President Theodore Roosevelt believed in big sticks. Even in 1900, when he was only the Governor of New York before he ran for vice-president under William McKinley, he wrote, “I have always been fond of the West African proverb: ‘Speak softly and carry a big stick; you will go far.’” That aphorism came in handy the following year when Roosevelt became president after McKinley was assassinated.
While he was party to several notable events that displayed that ideology, none more blatantly showcased it to the entire world than the voyage of the aptly named Great White Fleet during the last two years of Roosevelt’s presidency. From December 16, 1907 to February 22, 1909, 16 steel-hulled battleships, along with a changing flotilla of lesser-sized escort ships, circumnavigated the globe and paid “courtesy” visits of goodwill to coastal countries. The ostentatious display of peaceful power left no doubt in the minds of foreign governments as to the United States’ growing military might that was able to enforce treaties and adequately protect American sea-faring interests. While these types of floating military parades were not uncommon in that era, they still communicated America’s Big Stick message loud and clear.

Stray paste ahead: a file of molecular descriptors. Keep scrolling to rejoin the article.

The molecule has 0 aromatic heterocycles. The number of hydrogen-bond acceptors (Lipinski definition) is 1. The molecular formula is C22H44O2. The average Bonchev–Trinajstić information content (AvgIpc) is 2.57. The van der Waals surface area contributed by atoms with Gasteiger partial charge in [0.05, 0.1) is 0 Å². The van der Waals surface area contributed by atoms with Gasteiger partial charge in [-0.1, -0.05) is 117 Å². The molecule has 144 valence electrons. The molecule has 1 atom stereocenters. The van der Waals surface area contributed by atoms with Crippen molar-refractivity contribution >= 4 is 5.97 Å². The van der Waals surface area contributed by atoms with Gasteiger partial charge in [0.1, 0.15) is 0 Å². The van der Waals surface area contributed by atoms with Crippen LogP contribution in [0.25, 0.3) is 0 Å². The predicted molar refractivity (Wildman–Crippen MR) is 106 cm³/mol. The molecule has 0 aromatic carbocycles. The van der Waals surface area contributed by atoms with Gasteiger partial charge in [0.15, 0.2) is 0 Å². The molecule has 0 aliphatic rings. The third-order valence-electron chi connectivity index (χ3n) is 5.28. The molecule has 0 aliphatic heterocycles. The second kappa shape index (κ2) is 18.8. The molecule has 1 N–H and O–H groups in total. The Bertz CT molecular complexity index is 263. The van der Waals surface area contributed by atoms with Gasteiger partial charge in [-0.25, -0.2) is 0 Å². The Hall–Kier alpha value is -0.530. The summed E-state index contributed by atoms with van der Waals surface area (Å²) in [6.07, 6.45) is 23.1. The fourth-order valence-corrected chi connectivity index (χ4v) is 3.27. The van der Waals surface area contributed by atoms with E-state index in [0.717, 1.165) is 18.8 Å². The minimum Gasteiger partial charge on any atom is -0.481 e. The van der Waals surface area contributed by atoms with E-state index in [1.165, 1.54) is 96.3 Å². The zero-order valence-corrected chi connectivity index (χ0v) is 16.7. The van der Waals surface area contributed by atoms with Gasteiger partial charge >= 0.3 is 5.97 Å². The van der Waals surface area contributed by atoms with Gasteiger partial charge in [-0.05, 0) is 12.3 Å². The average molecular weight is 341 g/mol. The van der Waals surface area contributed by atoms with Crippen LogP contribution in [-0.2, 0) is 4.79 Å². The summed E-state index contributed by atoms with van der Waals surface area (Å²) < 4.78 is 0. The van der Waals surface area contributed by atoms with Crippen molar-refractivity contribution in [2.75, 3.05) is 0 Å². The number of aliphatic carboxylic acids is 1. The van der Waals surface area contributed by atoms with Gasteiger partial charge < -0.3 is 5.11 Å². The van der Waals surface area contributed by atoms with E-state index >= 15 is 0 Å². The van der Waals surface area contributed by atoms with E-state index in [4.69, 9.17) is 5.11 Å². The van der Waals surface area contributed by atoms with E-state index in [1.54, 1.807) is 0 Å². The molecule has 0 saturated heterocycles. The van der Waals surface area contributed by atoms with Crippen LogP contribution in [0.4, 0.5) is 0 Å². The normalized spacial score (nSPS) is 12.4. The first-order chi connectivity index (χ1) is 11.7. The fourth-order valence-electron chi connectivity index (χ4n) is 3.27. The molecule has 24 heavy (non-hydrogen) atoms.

The fleet was divided into multiple squadrons and divisions with several rear admirals taking a stint of command throughout the fourteen-month itinerary. 14,000 sailors manned the vessels that traversed 43,000 nautical miles and made twenty port calls on six continents. The impressive naval parade was named the Great White Fleet due to the battleships’ hulls being painted white, designating a peacetime mission.
Grand ceremonies and festivities, both on the water and on land, accompanied the fleet’s arrival in any port, especially on the American seaboard. For weeks in advance, the media heightened the public’s interest in the imminent appearance of the great armada with headline news of the upcoming marine spectacle.
San Francisco, California became the final destination point of the first leg of the voyage after sailing close to 15,000 nautical miles for almost five months around the tip of South America before crossing the Pacific.